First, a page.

Here's a nightmare you'll wish would end with you waking up. Your company spends $500,000 to license some software. Then the company you paid half a million dollars to goes bankrupt. Now you have $500,000 worth of orphaned software. I'll take a rain check on being you while you're explaining this one to the board.
Here's the problem in a nutshell. When you license software, you typically get a license to use what's called the "object code." Object code is the machine-readable code. Not even the nerdiest computer nerd you know can read object code.
Mere humans read and work in source code. Source code is simply computer code humans can read.
If your software developer goes under or can't support you, you'll need the source code if you're going to have any hope of hiring your own programmer to fix bugs, develop new features or make any changes in the computer code you're using.
Here's the rub. You want to have the source code in case you need it. Your developer doesn't want to give it to you because they consider it their ultimate trade secret. The problem is that from their perspective, they're right.
Developers never want to give you the source code because it's their lifeblood. It's the secret sauce that prevents you from easily stealing their intellectual property.
The compromise is a source code escrow.
The typical setup will have the developer deposit the source code in escrow with a trusted third party. The escrow agreement requires the escrow agent to not release the source code to you unless certain release conditions are met. These conditions will typically be things like the developer's bankruptcy or failure to support you as required by your agreement.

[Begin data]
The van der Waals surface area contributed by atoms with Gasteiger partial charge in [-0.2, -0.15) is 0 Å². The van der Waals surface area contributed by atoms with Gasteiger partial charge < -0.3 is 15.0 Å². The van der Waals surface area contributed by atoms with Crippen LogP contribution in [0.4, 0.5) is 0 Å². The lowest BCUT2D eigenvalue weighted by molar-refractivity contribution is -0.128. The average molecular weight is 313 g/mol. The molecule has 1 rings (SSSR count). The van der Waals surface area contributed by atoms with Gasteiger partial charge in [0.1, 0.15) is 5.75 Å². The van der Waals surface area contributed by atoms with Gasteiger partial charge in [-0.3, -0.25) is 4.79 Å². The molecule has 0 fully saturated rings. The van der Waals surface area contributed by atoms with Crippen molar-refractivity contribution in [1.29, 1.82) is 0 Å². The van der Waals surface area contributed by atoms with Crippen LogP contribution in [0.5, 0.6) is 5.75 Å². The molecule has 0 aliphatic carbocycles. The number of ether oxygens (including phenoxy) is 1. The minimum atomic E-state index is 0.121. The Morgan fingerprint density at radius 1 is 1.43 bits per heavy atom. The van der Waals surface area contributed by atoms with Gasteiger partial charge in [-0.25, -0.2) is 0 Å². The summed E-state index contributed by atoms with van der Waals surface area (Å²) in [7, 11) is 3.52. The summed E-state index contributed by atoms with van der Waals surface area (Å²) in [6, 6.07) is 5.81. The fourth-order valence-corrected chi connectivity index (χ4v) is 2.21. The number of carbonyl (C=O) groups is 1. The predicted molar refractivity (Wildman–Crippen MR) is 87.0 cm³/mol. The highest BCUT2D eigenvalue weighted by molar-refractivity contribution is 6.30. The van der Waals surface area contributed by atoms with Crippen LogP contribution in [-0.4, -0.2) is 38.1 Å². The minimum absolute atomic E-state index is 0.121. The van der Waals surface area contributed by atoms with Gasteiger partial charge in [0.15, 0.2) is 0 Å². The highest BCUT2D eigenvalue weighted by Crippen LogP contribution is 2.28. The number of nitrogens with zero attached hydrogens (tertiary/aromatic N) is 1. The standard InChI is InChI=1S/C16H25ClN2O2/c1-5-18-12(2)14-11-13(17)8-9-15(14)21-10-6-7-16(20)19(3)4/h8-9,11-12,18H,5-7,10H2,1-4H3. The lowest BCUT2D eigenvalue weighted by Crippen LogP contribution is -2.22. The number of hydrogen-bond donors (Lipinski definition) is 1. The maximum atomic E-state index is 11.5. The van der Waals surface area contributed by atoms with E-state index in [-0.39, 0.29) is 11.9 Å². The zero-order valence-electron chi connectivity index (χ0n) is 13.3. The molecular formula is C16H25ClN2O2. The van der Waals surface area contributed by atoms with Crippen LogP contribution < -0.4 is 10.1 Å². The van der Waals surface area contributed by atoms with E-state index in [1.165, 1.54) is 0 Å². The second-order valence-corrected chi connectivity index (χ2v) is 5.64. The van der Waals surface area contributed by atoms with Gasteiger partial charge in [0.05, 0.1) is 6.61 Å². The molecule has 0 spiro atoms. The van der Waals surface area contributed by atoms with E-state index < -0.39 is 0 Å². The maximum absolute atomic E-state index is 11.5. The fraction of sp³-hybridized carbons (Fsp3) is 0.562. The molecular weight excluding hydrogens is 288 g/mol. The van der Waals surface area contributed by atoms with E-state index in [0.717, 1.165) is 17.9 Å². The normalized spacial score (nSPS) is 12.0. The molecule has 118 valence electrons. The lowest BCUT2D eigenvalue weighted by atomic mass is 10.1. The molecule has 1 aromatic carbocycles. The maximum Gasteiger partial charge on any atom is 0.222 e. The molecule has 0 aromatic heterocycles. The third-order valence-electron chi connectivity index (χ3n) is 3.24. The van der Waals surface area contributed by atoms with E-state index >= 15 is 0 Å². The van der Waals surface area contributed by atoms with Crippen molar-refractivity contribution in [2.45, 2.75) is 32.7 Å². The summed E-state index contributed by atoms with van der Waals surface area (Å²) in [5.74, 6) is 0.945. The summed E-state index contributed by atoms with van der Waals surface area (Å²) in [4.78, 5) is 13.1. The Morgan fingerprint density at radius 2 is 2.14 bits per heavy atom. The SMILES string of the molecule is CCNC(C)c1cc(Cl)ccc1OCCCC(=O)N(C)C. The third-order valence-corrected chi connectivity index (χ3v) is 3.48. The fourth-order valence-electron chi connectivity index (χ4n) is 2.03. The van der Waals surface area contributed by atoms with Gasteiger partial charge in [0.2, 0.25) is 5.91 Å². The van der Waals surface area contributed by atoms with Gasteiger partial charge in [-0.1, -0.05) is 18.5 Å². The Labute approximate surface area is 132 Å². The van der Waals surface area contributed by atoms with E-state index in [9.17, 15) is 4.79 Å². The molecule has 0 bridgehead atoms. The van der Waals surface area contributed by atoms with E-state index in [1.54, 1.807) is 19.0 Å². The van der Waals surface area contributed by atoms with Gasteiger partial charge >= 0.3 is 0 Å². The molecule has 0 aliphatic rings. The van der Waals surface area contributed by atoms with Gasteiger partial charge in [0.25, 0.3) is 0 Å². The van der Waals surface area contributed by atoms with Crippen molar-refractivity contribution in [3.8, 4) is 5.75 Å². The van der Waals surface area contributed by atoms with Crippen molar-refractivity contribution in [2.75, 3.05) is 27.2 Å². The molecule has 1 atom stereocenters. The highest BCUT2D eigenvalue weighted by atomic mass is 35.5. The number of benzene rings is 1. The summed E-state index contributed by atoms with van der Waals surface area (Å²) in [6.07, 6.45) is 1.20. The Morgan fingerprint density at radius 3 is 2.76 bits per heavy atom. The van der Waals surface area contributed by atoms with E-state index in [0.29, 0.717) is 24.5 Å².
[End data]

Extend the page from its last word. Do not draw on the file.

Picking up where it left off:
While the basic outline of a software escrow may sound simple, it turns out that these are relatively complex deals. Many of the companies that handle escrows have model agreements on the Web, which make for a good starting point and certainly an improvement on reinventing the wheel. But the key word is "model" agreement.
Every deal is different. There are traps for the unwary and inexperienced throughout the process.
As you delve into this area, you'll find that many areas of the law are implicated, including bankruptcy and intellectual property law. Do it wrong and a bankruptcy court may prevent the release from escrow although you have an agreement that would appear to require it. Screw up on the intellectual-property side and you may find out that you don't have the license you need to do what you thought you could with the source code.
Here are three quick tips on doing this right:
Make sure that your agreement requires them to promptly deposit revised source code once they release a new version.
When you negotiate for this requirement, don't do what almost everybody does in this situation, which is, of course, forget about it. You have to insure that somebody in your organization is responsible for monitoring these future deposits. If you don't, my experience tells me that the developer will usually forget to make the deposits.
Verify that they've escrowed everything that is supposed to be escrowed and that the CD-ROM or other media is holding what it purports to be holding. To verify, you'll need to have an agreement with your developer to have a trusted third party work with the source code to confirm that it is what it purports to be and that it's complete. The problem with verification is that it can be expensive.
The last cautionary word is to avoid the developer's already established escrow setup. Every arrangement I've ever seen like this has an escrow agreement in place that's extremely one-sided in favor of the vendor.
Mark Grossman's "TechLaw" column appears in numerous publications. Mark Grossman has extensive experience as a speaker as well. If you would like him to speak before your group or corporate meeting, please call (305) 443-8180 for information.
You can find a TechLaw archive at: www.DeWittGrossman.com.
If you have any comments, please send them to MGrossman@DeWittGrossman.com.
Disclaimer: The advice given in the TechLaw column should not be
considered legal advice. This newsletter only provides general educational information. You must never rely upon the advice given here. Your individual situation may not fit the generalizations discussed. Only your attorney can evaluate your individual situation and give you advice.
Except as provided below, you may feel free to forward, distribute and
copy the TechLaw column if you distribute and copy it without any changes and you include all headers and other identifying information. You may not copy it to a Web site.